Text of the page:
Monadology

November 14, 2012

…[T]he only way for monads to begin or end…is instantaneously.
—Gottfried Leibnitz
The cold sets her old teeth to chattering.
That taste in her mouth is more formidable than she
can ever know. It seems like a clam that has been stored
in the side of her cheek, too sore to swallow.
Each breath rasps at her lungs, like each one must be
the last in a long line of lasts: last kiss
last laugh, last honeydew melon sliced,
the last seeds scraped away, a last dream,
the last time she’d wet the bed, as if
in triumph, the last blink of her left eye
frozen in Stroke City by the last Jinn
of Bagdad. Like it was childhood and she could
do it all again: the last time
she’d read the Monadology,
the book of monads—
that last sly smile—
Suppose, she thought, all of existence
could reflect all of existence,
that the monads could see each other…
Suppose it was like that.

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5 Responses to “Monadology”

  1. extrasimile Says:

    Yes, Thomas, you’ve got the idea of monads right as I understand them: bits of what logically must exist if my buddy Gottfried is right about things. Of course if you ‘understand’ by dividing things, you’re going to have to posit a logical place to stop. It’s surprising Leibnitz hasn’t caught on with the re-enchantment of the universe crowd—or has he? I’m sort of in that crowd myself. I’m certainly no Leibniz scholar, by the way. I read Coplestone’s History of Philosophy years ago and I’m sure he has a chapter on him—but I do mean years. Still, the concept is interesting
    And yes, a meditation on consciousness. And, yes, while ‘she’ is a specific woman, the obvious point to make is that she is at the end of her life, and maybe consciousness is returned to the monads, maybe things are sort of getting universalized. (Using ‘he’ did not feel right somehow.)


  2. Jim, as I understand monads (and I would not really claim that at all) they are singular units that are aware of each other (thus are conscious) and make up existence beyond existence, consciousness and spirit and the world that is not physical even though it interacts with the physical universe.
    As a meditation on consciousness, which I take this poem to be, then, the old woman–who could by any old woman, or I suppose, a symbol for humanity as a creationist species, as are all living beings, reflects the spirit that is made up of monads as she ages beyond the scintillations of good health and youth:
    Each breath rasps at her lungs, like each one must be
    the last in a long line of lasts: last kiss
    last laugh, last honeydew melon sliced,
    the last seeds scraped away, a last dream,
    the last time she’d wet the bed, as if
    in triumph, the last blink of her left eye
    frozen in Stroke City by the last Jinn
    of Bagdad.
    In this summing up contemplation, she has a transcendent thought:
    Suppose, she thought, all of existence
    could reflect all of existence,
    that the monads could see each other…
    That in the end the singularity making up the spirit, or the soul, could see the other singularities…
    that our spirit is part of a larger universe of spirit and consciousness that, in a way, allows us to exist into infinity within this larger monad community, or something like that.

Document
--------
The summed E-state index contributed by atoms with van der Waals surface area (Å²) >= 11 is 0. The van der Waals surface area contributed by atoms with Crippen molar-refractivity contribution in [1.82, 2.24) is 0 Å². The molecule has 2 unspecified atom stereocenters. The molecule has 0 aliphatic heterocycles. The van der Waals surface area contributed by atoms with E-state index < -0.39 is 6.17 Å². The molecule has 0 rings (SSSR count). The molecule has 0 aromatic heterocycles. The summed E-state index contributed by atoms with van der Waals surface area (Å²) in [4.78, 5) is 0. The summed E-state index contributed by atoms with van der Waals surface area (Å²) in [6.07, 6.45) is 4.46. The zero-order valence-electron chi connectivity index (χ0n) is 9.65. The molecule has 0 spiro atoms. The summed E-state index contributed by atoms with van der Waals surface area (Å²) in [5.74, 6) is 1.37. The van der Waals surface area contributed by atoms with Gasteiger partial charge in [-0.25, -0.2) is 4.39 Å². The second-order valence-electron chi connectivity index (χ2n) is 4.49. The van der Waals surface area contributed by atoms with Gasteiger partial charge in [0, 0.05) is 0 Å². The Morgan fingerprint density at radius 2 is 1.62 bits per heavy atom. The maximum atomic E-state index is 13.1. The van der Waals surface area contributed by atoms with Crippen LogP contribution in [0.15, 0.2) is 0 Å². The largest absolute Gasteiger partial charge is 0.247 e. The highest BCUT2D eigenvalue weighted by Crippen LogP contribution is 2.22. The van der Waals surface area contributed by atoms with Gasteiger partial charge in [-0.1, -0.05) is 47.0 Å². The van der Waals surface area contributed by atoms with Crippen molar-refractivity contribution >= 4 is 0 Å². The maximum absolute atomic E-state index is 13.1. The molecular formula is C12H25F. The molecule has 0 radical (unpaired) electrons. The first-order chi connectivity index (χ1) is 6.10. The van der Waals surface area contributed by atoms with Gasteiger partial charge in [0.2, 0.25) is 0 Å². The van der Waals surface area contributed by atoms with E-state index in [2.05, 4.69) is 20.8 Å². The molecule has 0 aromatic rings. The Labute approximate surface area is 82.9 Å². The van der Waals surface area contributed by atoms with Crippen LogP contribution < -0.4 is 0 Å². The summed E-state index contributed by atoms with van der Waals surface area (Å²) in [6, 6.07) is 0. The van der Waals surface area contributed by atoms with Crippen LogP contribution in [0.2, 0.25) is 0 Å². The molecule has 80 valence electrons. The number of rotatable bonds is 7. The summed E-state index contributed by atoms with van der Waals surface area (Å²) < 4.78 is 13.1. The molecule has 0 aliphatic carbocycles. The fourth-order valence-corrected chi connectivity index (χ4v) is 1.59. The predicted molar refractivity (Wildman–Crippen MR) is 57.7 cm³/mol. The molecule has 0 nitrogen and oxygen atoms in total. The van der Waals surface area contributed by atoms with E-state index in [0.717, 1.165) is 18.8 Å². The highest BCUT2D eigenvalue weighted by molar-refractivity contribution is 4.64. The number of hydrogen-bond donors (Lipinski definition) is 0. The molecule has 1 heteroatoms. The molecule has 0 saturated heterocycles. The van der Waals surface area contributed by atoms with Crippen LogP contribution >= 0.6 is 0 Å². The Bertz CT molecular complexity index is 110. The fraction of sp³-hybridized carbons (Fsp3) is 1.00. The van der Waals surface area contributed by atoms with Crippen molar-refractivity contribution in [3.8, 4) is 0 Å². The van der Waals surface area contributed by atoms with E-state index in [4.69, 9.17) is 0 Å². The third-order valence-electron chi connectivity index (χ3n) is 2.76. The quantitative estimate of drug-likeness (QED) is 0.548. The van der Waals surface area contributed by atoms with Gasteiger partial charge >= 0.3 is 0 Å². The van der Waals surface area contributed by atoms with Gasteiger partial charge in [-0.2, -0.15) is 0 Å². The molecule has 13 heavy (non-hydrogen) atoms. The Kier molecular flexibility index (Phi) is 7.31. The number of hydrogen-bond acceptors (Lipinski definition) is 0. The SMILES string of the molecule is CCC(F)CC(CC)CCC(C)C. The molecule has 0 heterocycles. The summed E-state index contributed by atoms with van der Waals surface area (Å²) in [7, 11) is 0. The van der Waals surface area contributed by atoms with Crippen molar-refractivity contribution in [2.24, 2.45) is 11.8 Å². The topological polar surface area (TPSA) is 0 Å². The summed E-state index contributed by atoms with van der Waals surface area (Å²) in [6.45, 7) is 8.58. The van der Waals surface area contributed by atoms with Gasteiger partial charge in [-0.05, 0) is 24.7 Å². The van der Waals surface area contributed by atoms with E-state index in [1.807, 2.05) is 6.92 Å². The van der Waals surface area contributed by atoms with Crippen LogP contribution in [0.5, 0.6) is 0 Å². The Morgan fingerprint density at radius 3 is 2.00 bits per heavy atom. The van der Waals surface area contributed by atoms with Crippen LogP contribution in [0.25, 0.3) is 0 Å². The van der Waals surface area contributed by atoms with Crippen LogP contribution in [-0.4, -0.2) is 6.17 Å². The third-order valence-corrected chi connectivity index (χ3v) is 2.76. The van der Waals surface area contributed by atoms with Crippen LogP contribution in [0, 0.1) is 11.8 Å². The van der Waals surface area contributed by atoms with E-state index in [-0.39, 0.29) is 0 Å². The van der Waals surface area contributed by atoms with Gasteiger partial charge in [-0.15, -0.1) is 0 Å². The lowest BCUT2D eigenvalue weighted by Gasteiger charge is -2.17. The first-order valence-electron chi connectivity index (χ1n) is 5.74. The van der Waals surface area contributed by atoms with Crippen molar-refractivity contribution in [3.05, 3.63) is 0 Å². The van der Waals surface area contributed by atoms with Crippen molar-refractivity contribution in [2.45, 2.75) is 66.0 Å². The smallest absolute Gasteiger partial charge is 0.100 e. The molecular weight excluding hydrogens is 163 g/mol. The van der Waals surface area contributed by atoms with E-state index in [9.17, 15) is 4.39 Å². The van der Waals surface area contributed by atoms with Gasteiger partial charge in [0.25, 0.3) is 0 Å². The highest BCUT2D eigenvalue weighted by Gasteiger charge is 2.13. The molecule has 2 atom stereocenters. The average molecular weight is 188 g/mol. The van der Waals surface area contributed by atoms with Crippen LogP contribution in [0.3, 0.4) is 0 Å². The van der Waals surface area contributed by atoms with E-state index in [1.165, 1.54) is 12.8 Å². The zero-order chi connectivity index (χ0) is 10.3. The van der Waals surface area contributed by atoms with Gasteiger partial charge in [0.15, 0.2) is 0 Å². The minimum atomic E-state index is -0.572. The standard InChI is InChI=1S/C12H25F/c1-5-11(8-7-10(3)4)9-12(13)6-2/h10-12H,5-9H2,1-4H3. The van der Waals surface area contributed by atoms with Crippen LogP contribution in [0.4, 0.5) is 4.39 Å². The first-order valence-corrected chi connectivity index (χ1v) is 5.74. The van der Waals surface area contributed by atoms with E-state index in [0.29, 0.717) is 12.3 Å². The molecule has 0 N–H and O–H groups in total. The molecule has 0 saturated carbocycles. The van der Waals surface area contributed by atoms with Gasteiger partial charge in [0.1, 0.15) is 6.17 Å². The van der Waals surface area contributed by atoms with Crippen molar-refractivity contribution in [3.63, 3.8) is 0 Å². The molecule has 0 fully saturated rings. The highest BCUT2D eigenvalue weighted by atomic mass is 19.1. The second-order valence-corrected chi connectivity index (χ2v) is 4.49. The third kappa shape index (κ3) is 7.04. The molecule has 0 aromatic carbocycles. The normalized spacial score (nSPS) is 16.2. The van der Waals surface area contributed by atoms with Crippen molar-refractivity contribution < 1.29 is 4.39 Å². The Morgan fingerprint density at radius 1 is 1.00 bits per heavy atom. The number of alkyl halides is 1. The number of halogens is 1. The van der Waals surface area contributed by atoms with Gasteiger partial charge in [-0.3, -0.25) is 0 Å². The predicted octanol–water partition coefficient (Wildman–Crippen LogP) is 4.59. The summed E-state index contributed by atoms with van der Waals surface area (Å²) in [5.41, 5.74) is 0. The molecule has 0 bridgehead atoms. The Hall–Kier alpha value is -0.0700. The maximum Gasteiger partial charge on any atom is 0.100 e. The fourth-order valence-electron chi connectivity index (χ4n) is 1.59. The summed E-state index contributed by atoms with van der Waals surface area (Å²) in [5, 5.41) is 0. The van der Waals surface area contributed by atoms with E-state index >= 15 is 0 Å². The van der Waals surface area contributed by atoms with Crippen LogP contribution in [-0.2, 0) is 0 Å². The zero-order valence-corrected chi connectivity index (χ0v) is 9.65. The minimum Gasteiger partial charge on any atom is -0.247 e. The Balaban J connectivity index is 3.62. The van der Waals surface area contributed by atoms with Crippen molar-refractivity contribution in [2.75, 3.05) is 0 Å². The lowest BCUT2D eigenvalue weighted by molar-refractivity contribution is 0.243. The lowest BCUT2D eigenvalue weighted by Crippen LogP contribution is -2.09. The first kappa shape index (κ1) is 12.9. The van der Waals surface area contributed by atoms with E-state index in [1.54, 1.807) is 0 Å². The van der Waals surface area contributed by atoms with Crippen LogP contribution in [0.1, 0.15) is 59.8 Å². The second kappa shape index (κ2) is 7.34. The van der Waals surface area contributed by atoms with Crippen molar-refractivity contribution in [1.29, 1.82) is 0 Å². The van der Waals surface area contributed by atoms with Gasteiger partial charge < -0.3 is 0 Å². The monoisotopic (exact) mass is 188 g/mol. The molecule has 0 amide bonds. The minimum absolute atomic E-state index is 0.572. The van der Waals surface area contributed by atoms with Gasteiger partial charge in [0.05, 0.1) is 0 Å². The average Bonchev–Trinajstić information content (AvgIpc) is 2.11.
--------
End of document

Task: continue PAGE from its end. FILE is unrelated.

As John says,
    this poem is enough to bend the monad of the mind.

  3. John Stevens Says:

    I didn’t know about David Chalmers, but I think the tag “the hard problem” is a beautifully understated labelling of the mystery you are writing about here. It’s a very big theme – the biggest. Trying to think about it leaves me teetering on the brink of absurdity.
    I’ve reread your poem. Give us another one, do.

  4. extrasimile Says:

    John, you’re a brave man to venture into this poem. It seems so somber—and it is—but I was also having a little fun with the whole monad thing. Monads are, among other things, a theory of consciousness. Science has made a living describing the world in terms of physical processes. Consciousness doesn’t quite fit the model. It seems so different. It has what come to be called ‘qualia’, properties that are not explained by physical processes—sounds, colors, sensations, intentions. This has lead to what the philosopher David Chalmers calls ‘the hard problem’: how do you get from the material processes that science seems confined to, to the qualities we all know (by simple experience) exist? One way to do this is by positing a situation where consciousness is not created by the brain (which seems the only real candidate, short of God) but actually exists in the universe. We go back to Descartes. Where he offered the dualistic view of the universe—body and mind—that got us into this problem, Leibniz offered a monistic view. The monad is conscious. Enter my humble poem (or obviously not so humble poem): a little bit of consciousness winking in and out of existence…instantaneously!

  5. John Stevens Says:

    This poem, Jim, sent me on a trip through Wikipedia’s sites on monads, the book of monadology, Leibnitz, the early Enlightenment and all that. Your poems are very good for my education. I suppose Leibnitz is a figure of professional interest to you, as a kind of patron of IT. Could the world wide web be said to be a monad? But who is the mysterious ‘she’ in your poem? Simply any old lady, or someone in particular, or a symbolic personage? Clearly she is highly erudite and I hope she is being shown proper respect in her vulnerable old age!


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